Self-Interest Was Key to Mideast Accord

By Anthony Lewis Copyright New York Times News Service | St Louis Post-Dispatch (MO), September 21, 1993 | Go to article overview

Self-Interest Was Key to Mideast Accord


Anthony Lewis Copyright New York Times News Service, St Louis Post-Dispatch (MO)


It was not altruism or a sudden access of affection for each other that moved Israel and the PLO to the ceremony on the White House lawn. It was self-interest: a realization that making peace with this enemy was better than the looming alternatives. And self-interest is the key to making the agreement work.

Yasser Arafat and his colleagues have compelling reasons to prevent terrorism or disorder in the small areas they will initially govern. They know that their chance of expanding self-rule in the West Bank - and eventually of establishing a Palestinian state - depend on their demonstrating to Israel that they can be a reliable neighbor.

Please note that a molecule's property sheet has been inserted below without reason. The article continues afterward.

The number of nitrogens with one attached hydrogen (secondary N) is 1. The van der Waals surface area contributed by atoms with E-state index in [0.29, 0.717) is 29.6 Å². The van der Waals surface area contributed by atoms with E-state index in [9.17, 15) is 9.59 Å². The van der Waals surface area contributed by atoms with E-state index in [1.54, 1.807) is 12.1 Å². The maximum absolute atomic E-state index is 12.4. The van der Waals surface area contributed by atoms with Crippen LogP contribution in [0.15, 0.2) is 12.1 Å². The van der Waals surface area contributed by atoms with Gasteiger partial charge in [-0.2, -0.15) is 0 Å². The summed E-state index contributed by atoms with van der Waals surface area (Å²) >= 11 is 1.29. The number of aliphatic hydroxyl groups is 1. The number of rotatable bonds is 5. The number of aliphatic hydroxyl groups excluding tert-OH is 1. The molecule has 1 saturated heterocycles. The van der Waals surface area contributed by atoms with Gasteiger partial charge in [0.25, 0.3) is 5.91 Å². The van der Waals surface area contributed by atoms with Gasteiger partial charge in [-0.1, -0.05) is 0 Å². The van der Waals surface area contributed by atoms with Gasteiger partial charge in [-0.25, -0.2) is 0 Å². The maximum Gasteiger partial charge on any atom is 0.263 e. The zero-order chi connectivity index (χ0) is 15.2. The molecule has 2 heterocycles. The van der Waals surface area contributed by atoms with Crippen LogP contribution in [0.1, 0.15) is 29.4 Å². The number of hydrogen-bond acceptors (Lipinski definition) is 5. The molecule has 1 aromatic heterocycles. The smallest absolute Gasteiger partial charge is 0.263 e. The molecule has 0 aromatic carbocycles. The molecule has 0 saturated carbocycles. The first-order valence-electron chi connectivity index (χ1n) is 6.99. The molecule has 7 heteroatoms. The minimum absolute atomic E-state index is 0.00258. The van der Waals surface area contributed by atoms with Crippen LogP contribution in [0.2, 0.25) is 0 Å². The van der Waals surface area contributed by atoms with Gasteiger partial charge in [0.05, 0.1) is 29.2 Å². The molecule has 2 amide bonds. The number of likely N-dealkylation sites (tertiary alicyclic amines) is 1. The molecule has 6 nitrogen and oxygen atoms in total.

For its part, Israel has every incentive to help the PLO succeed in Gaza and Jericho. Calm and improving societies there would be a vital political justification for the gamble Prime Minister Yitzhak Rabin and his colleagues took.

The United States and other Western countries have their own self-interested reasons for wanting to help the PLO succeed in the interim self-rule plan. Success would be a key to reducing tensions in the entire Middle East, and reducing the threat of the two radical states that have denounced this agreement: Iran and Iraq.

The help that the Palestinians need from the friendly world is economic. The PLO leadership must produce improvements in the quality of life for Palestinians in Gaza and Jericho to have their support. Gaza is one of the most depressing places on earth: 800,000 people, most of them crowded into miserable refugee camps with no sewage systems. …

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